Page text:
healthy eating for healthy aging

Holiday Food Judgement

Holiday Food Judgement

When it comes to food and weight: ‘Tis the season for judgment, guilt and shaming.

  • Don’t eat fat
  • Don’t eat sugar
  • Don’t eat once-a-year holiday treats
  • Don’t drink. Especially don’t drink eggnog unless it’s non-fat and artificially sweetened with fake whipped topping (Ugh, why bother?)
  • Restrict your calories

Recently I was chatting with a woman who had lost over 50 lbs in the past year. She did this on her own terms, and described the diet advice she’d gotten in the past as “judgey”: weight shaming, calorie restrictions, health fear-mongering. Judgey comments were no longer welcome because they were not helpful. She wasn’t interested in judgey information about her supposedly ideal calorie intake or weight.

I think plenty of health care professionals don’t get that. The conventional wisdom is that people will be motivated by calorie restrictions and scary warnings about excess weight. At this point in time, we have to admit that this conventional wisdom isn’t so wise. If that stuff worked to motivate people to lose weight, there would be no worsening obesity epidemic.

There’s a patronizing aspect to that conventional “wisdom”. Like a person carrying extra weight doesn’t know? Needs reminding and nagging, followed by a list of diet restrictions? People can’t be coerced into losing weight or (better yet) simply eating a more healthful diet.

Why am I talking about this now? It’s conceivable that judgey food and diet advice will intrude on your holidays. You might be the unwilling target from friends or family, whether it’s outright criticism (“you’re eating CARBS??”) or someone’s raised eyebrows when you put mashed potatoes on your plate, or implied criticism (“I haven’t eaten carbs in 3 months!”). Or you might be tempted to offer unsolicited advice or have a judgey reaction to someone else’s choices. I know, I’ve done it, but never again.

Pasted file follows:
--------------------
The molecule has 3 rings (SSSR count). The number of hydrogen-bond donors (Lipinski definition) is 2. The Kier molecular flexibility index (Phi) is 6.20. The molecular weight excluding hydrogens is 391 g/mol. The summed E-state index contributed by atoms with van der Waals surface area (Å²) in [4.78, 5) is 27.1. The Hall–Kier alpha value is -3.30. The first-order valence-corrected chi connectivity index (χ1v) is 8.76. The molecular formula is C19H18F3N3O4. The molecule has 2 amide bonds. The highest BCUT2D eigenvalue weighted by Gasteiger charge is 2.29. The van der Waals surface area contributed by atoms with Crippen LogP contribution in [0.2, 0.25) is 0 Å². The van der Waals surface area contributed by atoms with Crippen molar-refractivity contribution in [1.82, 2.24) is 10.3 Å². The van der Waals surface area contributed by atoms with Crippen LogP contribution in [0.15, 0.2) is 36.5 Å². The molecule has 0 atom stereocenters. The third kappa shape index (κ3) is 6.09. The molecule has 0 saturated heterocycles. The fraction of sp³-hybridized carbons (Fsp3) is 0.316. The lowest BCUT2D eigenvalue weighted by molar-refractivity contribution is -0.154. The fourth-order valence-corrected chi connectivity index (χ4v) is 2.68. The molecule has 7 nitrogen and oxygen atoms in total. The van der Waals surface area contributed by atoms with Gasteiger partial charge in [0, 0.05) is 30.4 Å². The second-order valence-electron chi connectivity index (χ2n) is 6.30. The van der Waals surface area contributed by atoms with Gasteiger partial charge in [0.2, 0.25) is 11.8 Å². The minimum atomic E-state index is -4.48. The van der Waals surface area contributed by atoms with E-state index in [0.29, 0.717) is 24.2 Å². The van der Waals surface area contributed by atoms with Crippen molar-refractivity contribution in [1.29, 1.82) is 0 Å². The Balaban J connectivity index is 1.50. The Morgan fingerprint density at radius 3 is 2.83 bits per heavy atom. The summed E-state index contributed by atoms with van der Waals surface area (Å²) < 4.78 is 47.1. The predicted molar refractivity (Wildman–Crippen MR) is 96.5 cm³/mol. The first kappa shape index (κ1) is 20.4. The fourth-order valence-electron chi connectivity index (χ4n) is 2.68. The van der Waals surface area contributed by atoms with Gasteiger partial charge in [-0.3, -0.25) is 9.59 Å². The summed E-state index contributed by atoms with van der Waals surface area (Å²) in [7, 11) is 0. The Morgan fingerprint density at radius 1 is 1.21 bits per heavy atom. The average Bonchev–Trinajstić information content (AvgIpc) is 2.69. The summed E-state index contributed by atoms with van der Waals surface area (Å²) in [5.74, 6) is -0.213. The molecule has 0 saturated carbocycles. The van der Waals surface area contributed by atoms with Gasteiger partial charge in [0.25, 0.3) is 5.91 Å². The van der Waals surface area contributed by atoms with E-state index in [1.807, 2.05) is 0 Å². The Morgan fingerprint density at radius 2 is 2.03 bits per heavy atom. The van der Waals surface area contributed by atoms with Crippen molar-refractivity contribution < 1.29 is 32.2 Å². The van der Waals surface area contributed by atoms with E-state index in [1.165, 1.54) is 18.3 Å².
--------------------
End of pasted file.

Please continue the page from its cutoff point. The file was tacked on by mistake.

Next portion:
Strategies for not being judgey

  • If you’re hosting, don’t overdo it on food choices. How many desserts do you really need? How many heavy side dishes? How many cheesy/creamy appetizer dips?
  • Be sure there are plenty of fresh vegetable and fruit options at meals and for snacks.
  • Don’t leave tempting treats like cookies or candy sitting out. Close the cookie tins and candy boxes and put them in a cabinet.
  • Serve speciality drinks in small glasses. Serve eggnog or hot chocolate in little 4-ounce cups (or even in espresso cups). Have plenty of water available (seltzer, carbonated or tap), as well as iced or hot tea or coffee.
  • Set a good example. Whether you’re concerned for yourself or a guest, decline second helpings, take modest portions, eat slowly and savor the flavors.
  • DO NOT talk about diets or calories, or how much fat is in this or that, or carbs or gluten or fad diets at any holiday meal or party. If someone else starts doing that, change the subject.
  • When offered a food you’d rather avoid, NEVER EVER say “I can’t eat that, I’m on a diet”. Here’s what you say: “No thanks.” Period.
  • Organize events that include physical activity when possible. Try to stick with your own exercise routines through the busy times.

The result is that better food choices are the default option for everyone. Sure, a person can still choose to overeat big portions or second and third helpings, but you did your bit to encourage moderation.

Judgey about being Judgey?

You bet. And I’m not backing down from that. Clearly the nagging, judging, restricting, Food Police strategy hasn’t worked, and perhaps made the collective weight problem worse. Time to rethink that. My approach is to ditch the diet score-keeping, eat real wholesome food in modest or even small portions, and model good food attitudes.

So, enjoy special holiday foods. January is right around the corner and we can all get back to normal.